Whatever Ah Q thought he was sure to tell people later; thus almost all who made fun of Ah Q knew that he had this means of winning a psychological victory. So after this anyone who pulled or twisted his brown pigtail would forestall him by saying: "Ah Q, this is not a son beating his father, it is a man beating a beast. Let's hear you say it: A man bearing a beast!"
Then Ah Q, clutching at the root of his pigtail, his head on one side, would say: "Beating an insect—how about that? I am an insect—now will you let me go?"
But although he was an insect the idlers would not let him go until they had knocked his head five or six times against something nearby, according to their custom, after which they would walk away satisfied that they had won, confident that this time Ah Q was done for. In less than ten seconds, however, Ah Q would walk away also satisfied that he had won, thinking that he was the "foremost self-belittler," and that after subtracting "self-belittler" what remained was "foremost." Was not the highest successful candidate in the official examination also the "foremost"? "And who do you think you are anyway?"
After employing such cunning devices to get even with his enemies, Ah Q would make his way cheerfully to the wine shop to drink a few bowls of wine, joke with the others again, quarrel with them again, come off victorious again, and return cheerfully to the Tutelary God's Temple, there to fall asleep as soon as his head touched the pillow. If he had money he would gamble. A group of men would squat on the ground, Ah Q sandwiched in their midst, his face streaming with perspiration; and his voice would shout the loudest: "Four hundred on the Green Dragon!"
"Hey—open there!" the stakeholder, his face streaming with perspiration too, would open the box and chant: "Heavenly Gate! . . . Nothing for the Corner! . . . No stakes on the Popularity Passage! Pass over Ah Q's coppers!"
"The Passage—one hundred—one hundred and fifty."
To the tune of this chanting, Ah Q's money would gradually vanish into the pockets of other perspiring people. Finally he would be forced to squeeze his way out of the crowd and watch from the back, taking a vicarious interest in the game until it broke up, when he would return reluctantly to the Tutelary God's Temple. The next day he would go to work with swollen eyes.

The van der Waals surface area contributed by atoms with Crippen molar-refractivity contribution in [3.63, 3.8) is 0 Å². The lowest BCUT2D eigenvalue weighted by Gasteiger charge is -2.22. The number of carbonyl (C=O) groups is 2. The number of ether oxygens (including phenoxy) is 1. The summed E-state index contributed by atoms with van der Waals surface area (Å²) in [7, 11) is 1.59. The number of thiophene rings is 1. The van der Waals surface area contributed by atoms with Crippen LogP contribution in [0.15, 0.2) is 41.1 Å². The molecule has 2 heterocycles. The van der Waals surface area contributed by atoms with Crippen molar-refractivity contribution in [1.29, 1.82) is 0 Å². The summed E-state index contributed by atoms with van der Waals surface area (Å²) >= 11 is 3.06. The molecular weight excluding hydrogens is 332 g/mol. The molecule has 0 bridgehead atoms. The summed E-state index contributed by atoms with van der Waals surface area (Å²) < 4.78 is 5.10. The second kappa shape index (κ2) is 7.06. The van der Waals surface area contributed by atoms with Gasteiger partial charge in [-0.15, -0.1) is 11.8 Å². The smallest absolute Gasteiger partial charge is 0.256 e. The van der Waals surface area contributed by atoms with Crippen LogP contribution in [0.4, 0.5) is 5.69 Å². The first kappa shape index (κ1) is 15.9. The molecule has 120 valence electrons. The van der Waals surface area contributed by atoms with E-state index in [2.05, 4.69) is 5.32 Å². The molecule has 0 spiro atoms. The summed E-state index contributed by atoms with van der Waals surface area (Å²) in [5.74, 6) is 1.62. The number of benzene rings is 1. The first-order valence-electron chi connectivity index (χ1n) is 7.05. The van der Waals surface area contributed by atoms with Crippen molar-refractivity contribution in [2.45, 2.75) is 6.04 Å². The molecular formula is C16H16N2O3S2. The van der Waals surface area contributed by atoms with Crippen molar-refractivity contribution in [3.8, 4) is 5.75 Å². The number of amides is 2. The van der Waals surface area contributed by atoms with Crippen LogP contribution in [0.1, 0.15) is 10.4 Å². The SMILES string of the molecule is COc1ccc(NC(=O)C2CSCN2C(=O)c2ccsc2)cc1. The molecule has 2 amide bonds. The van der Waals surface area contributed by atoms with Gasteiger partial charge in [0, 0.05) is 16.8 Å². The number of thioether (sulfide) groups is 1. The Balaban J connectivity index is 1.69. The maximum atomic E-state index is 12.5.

However, the truth of the proverb "misfortune may be a blessing in disguise" was shown when Ah Q was unfortunate enough to win and almost suffered defeat in the end.
This was the evening of the Festival of the Gods in Weichuang. According to custom there was a play; and close to the stage, also according to custom, were numerous gambling tables. The drums and gongs of the play sounded about three miles away to Ah Q who had ears only for the stake-holder's chant. He staked successfully again and again, his coppers turning into silver coins, his silver coins into dollars, and his dollars mounting up. In his excitement he cried our, "Two dollars on Heavenly Gate!"
He never knew who started the fight, nor for what reason. Curses, blows and footsteps formed a confused medley of sound in his head, and by the time he clambered to his feet the gambling tables had vanished and so had the gamblers. Several parts of his body seemed to be aching as if he had been kicked and knocked about, while a number of people were looking at him in astonishment. Feeling as if there were something amiss, he walked back to the Tutelary God's Temple, and by the time he regained his composure he realized that his pile of dollars had disappeared. Since most of the people who ran gambling tables at the Festival were not natives of Weichuang, where could he look for the culprits?
So white and glittering a pile of silver! It had all been his . . . but now it had disappeared. Even to consider it tantamount to being robbed by his son did not comfort him. To consider himself as an insect did not comfort him either. This time he really tasted something of the bitterness of defeat.
But presently he changed defeat into victory. Raising his right hand he slapped his own face hard twice, so that it tingled with pain. After this slapping his heart felt lighter, for it seemed as if the one who had given the slap was himself, the one slapped some other self, and soon it was just as if he had beaten someone else—in spite of the fact that his face was still tingling. He lay down satisfied that he had gained the victory.
Soon he was asleep.
Next: Chapter 3: A Further Account of Ah-Q's Victories